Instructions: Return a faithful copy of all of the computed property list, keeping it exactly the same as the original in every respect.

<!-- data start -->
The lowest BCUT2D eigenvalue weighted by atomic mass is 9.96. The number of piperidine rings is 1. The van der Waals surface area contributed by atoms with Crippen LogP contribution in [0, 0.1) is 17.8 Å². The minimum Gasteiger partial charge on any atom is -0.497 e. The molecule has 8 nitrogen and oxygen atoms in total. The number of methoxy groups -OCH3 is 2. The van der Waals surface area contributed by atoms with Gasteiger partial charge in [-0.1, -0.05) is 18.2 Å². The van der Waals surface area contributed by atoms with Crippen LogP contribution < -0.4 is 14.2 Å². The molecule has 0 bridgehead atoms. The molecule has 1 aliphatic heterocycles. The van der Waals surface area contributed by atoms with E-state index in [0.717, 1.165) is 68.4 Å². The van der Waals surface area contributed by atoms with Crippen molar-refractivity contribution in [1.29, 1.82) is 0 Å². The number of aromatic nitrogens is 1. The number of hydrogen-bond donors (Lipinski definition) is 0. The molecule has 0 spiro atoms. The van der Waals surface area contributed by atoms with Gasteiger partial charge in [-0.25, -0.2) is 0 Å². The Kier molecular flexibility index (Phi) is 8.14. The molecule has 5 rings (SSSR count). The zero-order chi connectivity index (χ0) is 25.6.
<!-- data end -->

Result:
The lowest BCUT2D eigenvalue weighted by atomic mass is 9.96. The number of piperidine rings is 1. The van der Waals surface area contributed by atoms with Crippen LogP contribution in [0, 0.1) is 17.8 Å². The minimum Gasteiger partial charge on any atom is -0.497 e. The molecule has 8 nitrogen and oxygen atoms in total. The number of methoxy groups -OCH3 is 2. The van der Waals surface area contributed by atoms with Gasteiger partial charge in [-0.1, -0.05) is 18.2 Å². The van der Waals surface area contributed by atoms with Crippen LogP contribution < -0.4 is 14.2 Å². The molecule has 0 bridgehead atoms. The molecule has 1 aliphatic heterocycles. The van der Waals surface area contributed by atoms with E-state index in [0.717, 1.165) is 68.4 Å². The van der Waals surface area contributed by atoms with Crippen molar-refractivity contribution in [1.29, 1.82) is 0 Å². The number of aromatic nitrogens is 1. The number of hydrogen-bond donors (Lipinski definition) is 0. The molecule has 0 spiro atoms. The van der Waals surface area contributed by atoms with Gasteiger partial charge in [-0.25, -0.2) is 0 Å². The Kier molecular flexibility index (Phi) is 8.14. The molecule has 5 rings (SSSR count). The zero-order chi connectivity index (χ0) is 25.6.